Interactive Efforts Suit Up for Super Bowl XLI

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Snickers Satisfies
Snickers Satisfies
The 30-second nuggets of commercial time wedged between Colts drives and Bears stops won't be the sole stage for this year's crop of Super Bowl advertising, with many online components of Big Game campaigns already live in advance of this Sunday's pigskin extravaganza. Leading the charge is Snickers, which attempts to satisfy football fans' hunger for interaction by previewing the first few seconds of its TV spot at, then entreating viewers to return to the site after the full spot airs on Sunday to vote on three alternate endings. "We wanted to explore any idea that would extend the life of a Super Bowl ad, both before and after game day," says creative director Ian Reichenthal of TBWA\Chiat\Day New York. "Alternate endings suited this spot quite well because the story truly could resolve itself in many different ways. From there, we involved the Super Bowl players and ultimately the viewers in choosing their favorite version of the spot."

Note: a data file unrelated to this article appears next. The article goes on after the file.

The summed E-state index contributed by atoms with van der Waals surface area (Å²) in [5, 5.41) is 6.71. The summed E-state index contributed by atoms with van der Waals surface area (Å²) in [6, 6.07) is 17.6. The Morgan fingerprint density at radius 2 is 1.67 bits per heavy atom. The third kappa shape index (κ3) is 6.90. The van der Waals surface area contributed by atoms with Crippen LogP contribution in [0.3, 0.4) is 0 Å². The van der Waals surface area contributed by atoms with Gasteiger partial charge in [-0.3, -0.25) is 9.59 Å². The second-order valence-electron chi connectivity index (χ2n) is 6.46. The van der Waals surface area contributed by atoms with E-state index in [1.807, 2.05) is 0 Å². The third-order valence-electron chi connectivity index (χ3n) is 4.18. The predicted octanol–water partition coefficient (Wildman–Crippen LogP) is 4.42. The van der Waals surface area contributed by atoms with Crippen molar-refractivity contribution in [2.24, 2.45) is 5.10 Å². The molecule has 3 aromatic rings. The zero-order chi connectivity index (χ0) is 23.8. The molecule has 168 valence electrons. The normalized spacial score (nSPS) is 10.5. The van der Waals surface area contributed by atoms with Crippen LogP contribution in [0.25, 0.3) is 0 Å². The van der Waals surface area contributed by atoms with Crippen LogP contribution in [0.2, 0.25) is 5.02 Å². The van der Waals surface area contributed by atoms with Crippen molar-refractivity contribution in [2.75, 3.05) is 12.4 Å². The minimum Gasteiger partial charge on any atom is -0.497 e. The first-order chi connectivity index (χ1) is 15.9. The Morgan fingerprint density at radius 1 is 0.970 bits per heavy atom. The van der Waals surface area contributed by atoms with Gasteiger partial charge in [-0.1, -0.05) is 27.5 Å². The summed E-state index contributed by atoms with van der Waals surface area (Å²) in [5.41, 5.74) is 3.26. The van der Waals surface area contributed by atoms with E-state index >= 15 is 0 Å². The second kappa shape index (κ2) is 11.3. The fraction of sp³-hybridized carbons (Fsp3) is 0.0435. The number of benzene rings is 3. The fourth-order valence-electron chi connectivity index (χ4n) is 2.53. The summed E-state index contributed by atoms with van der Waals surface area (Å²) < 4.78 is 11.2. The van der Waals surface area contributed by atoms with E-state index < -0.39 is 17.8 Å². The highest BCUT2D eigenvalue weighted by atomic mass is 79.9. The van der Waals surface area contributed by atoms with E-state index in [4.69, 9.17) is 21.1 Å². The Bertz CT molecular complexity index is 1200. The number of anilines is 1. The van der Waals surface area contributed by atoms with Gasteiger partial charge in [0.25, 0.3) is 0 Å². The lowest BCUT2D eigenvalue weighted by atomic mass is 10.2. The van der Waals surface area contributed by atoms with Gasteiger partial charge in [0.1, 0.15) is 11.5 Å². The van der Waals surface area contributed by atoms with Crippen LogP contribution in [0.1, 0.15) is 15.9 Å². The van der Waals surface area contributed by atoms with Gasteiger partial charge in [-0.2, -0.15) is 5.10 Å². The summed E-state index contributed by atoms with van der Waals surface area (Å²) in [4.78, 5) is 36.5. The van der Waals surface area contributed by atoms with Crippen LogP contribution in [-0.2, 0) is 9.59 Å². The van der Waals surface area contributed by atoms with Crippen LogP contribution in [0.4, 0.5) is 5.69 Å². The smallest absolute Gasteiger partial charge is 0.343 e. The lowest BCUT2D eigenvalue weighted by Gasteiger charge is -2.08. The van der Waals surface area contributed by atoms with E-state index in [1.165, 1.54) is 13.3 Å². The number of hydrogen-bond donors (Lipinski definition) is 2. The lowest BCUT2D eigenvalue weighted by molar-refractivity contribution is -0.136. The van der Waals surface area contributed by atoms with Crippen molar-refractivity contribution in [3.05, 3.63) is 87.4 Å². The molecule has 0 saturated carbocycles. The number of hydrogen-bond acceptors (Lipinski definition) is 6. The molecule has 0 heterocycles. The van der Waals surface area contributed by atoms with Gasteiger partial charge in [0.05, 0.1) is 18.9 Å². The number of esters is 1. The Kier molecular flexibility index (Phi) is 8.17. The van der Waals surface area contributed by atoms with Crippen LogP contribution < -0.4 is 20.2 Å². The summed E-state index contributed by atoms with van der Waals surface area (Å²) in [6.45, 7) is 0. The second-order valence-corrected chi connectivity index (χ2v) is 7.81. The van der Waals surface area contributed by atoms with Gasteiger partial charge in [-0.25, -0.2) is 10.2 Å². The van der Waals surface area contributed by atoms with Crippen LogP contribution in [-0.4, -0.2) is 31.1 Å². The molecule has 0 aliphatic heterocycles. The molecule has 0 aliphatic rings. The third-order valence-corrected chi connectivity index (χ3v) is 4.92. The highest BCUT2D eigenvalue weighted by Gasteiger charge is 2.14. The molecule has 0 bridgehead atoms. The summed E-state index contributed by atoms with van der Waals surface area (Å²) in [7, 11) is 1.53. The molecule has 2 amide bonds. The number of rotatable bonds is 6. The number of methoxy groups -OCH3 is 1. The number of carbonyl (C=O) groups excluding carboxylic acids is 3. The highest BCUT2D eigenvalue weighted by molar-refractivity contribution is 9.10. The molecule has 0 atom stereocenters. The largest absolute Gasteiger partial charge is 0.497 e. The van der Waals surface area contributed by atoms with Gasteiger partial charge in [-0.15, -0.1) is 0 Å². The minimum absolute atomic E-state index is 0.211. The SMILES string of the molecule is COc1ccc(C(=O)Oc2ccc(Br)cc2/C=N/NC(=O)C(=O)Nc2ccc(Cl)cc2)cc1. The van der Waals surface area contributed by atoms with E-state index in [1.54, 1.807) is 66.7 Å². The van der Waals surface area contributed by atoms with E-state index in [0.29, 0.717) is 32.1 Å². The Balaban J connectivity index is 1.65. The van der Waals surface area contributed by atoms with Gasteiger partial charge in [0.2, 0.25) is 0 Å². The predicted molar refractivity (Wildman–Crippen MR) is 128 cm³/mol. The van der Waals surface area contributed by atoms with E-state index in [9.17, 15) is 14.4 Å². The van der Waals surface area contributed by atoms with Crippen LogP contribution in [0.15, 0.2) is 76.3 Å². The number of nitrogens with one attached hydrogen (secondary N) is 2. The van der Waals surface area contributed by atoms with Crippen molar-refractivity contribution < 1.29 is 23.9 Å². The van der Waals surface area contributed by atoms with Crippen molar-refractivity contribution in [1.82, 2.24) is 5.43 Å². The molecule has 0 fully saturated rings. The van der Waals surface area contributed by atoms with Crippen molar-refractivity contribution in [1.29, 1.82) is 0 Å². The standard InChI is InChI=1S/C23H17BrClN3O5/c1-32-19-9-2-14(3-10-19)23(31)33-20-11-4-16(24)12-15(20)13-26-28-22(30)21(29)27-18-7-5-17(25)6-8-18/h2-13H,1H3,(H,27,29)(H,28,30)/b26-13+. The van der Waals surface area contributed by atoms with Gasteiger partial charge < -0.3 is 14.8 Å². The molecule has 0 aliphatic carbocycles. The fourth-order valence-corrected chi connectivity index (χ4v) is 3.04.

Meanwhile, Pepsi is emailing a unique code to everyone who registers online for a sweepstakes that will net one Super Bowl viewer the gaudy Super Can (a diamond-encrusted Pepsi can worth $100,000), and Anheuser-Busch plans to supplement its usual barrage of spots with in-game texts to beer drinkers asking them to vote on their favorite, as well as the post-Super Bowl launch of its online video network Bud.TV. Footlocker will give the Tivo-busting "embed-content-within-TV-spot" tack a try by hiding a secret website URL somewhere in its new Kevin Garnett ad, while Geico's kitschy cavemen are getting in on the party-hardy atmosphere by inviting websurfers to poke around their humble abode via the Cavemans Crib website. Then there's the quirky "monster vs. robot" spot from first-time Super Bowl advertiser Garmin (Hummer "Monsters," anyone?) that's benefited from online buzz courtesy of its own blog and a microsite scheduled to go live on Saturday. And finally, "When in Doubt, Go User-Generated" seems to be the mantra of every other marketer who couldn't be bothered to create their own advertising, as the fruits of Chevy, Doritos, Alka-Seltzer and the NFL's labors (or, more accurately, the labors of their consumers) will finally see the light of broadcast during the game.
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